The sincerest form of flattery

The sincerest form of flattery

Are ‘mock’ foods poor imitations or making the best of what you have?

We’re pretty familiar with the idea of replicating a favourite food using other ingredients. Catering for common dietary restrictions and food intolerances have introduced us to vegan hotdogs, fakon, soy milk, and egg substitutes. Just because we can’t eat a food doesn’t mean we don’t want to feel like we’re eating it from time to time.

And disguising foods is nothing new. As kids we’ve all been told that there was defintiely no [insert hated ingredient here] in the meal in front of us.

Old recipes abound for all sorts of ‘mock’ dishes – everything from mock duck, pigeon, goose or fish through to mock raspberry jam or mock cream. Maybe the real thing was unobtainable (mock cream). Perhaps you had a glut of produce (mock rasperry jam was made of tomatoes or melons). Or you wanted to dress up less palatable foodstuffs – even disguise their borderline freshness.

savoryduck
Savory duck recipe, Camperdown Chronicle

Have a look at this recipe for ‘Savory duck’, from my home town paper, the Camperdown Chronicle, in 1934. You have to admit that calling it ‘Ox liver balls wrapped in pig’s caul and shaped like turkey eggs’ wouldn’t be anywhere near as appealing. See the original recipe on the National Library of Australia’s Trove website.

Transcript below:

“Savory Duck —Mince one pound of ox liver and add to it eight ounces of white breadcrumbs, two large onions parboiled and chopped, half a small teaspoonful of powdered sage, and pepper and salt to taste. Mix the ingredients well together and form the mixture into balls the size of turkey eggs. Wrap each portion in a piece of pig’s caul and place them side by side in a baking-tin. Moisten them with a teacupful of gravy or water and bake them in a slow oven for an hour.”

Then there are dishes that just defy explanation, like this 1932 mock tripe recipe from the Port Lincoln Times. It replaces tripe with ‘lamb flaps’. Hard to pick the least appetising option there.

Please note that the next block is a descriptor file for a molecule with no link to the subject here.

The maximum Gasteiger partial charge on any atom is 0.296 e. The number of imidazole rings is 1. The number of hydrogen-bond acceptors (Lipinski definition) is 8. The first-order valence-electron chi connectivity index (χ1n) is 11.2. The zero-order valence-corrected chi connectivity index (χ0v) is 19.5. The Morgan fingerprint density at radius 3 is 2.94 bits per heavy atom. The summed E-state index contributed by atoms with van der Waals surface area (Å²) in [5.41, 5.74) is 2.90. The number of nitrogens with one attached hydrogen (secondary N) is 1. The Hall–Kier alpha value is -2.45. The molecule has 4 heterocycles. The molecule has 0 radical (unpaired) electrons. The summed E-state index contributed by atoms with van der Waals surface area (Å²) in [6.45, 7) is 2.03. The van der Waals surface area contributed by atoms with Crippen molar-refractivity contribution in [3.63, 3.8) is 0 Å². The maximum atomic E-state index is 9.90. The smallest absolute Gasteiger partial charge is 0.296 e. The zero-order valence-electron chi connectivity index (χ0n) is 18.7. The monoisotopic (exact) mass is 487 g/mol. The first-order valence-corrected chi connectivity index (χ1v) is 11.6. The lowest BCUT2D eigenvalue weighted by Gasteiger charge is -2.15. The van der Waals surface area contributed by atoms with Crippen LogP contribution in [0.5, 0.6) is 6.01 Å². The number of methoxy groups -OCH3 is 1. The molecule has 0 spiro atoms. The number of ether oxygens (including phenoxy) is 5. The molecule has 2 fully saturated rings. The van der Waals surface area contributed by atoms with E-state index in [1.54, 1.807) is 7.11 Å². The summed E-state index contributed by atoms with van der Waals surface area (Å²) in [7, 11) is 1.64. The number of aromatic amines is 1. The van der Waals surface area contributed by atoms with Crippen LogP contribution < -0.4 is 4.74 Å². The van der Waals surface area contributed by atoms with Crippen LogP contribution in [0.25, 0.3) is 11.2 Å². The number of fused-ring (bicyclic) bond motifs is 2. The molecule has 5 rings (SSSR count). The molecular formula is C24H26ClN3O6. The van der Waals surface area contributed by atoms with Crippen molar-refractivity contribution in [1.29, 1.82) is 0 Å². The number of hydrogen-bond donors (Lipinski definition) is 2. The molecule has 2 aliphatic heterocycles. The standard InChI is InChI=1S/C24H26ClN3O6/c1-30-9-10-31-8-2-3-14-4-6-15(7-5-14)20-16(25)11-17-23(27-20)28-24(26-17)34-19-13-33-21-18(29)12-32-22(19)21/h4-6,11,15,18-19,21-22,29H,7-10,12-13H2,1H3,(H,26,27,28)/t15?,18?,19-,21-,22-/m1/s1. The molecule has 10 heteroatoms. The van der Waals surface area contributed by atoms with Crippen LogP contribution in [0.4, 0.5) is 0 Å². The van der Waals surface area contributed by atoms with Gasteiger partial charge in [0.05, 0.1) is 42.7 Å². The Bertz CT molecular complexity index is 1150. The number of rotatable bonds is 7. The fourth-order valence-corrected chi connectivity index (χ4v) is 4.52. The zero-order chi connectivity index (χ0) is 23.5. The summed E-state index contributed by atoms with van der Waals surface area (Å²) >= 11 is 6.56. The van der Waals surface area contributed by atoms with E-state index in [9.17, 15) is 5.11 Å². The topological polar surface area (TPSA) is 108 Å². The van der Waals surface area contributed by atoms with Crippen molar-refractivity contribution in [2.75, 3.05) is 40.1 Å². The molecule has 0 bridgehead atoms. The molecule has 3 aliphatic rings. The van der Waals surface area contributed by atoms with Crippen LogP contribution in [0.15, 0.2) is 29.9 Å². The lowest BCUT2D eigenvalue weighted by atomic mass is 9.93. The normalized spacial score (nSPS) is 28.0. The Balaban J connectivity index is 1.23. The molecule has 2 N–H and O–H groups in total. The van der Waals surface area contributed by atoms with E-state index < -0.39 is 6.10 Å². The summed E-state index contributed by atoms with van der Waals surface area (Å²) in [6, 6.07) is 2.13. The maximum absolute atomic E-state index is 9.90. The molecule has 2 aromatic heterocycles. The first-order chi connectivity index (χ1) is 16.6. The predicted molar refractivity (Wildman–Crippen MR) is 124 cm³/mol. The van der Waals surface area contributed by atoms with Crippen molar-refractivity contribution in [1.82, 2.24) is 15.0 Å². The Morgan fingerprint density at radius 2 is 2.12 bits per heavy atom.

Mock chicken

Not surprisingly, the poor old rabbit was something that regularly got disguised. Australian recipes from the 40s and 50s feature plenty of ‘mock chicken’, rabbit-based dishes. I don’t imagine anyone was fooled – and perhaps that wasn’t the point. If rabbit was your only meat most of the week, it was probably just nice to pretend it was something else from time to time. And what better than chicken, which you probably only got at Christmas IF you were lucky?

Mock chicken sandwiches were pretty easy to come by at the country hall afternoon teas of my childhood. Rather than rabbit, this was a savoury cheese and egg mixture. I recall my aunt making a particularly good version (she makes a particularly good version of pretty much everything).

I had a go at making this version from my copy of Cookery the Australian Way. They call it Mock Duck – perhaps by the time of my edition chicken had become a bit commonplace.

For this to be the legit mock chicken of my childhood, you really have to use Kraft cheddar. Which I did.

Mock chicken (or duck if you want to be all fancy like Cookery the Australian Way)

  • 2 tomatoes
  • 1 tbs butter
  • 1 onion, grated
  • 3 shakes pepper
  • 1 teaspoon herbs
  • 1 egg
  • 2 tbs grated cheese

Peel and chop tomatoes. Melt butter in saucepan and saute onion. Add tomatoes, pepper and herbs. Cook until tender (10 mins). Beat egg and add with cheese to mixture. Stir over low heat until thickened.

The result is quite a tasty, slightly scrambled eggy, topping. It looks nothing like chicken, and no one would think it WAS chicken – but I suppose the onion and herbs do supply a savouriness reminiscent of roast chicken.

And maybe that’s a reason for eating ‘mock’ food that we share with cooks of earlier times: in the end it’s just a way to evoke a flavour, a texture, even the idea of a food, when you don’t have the real thing.

 

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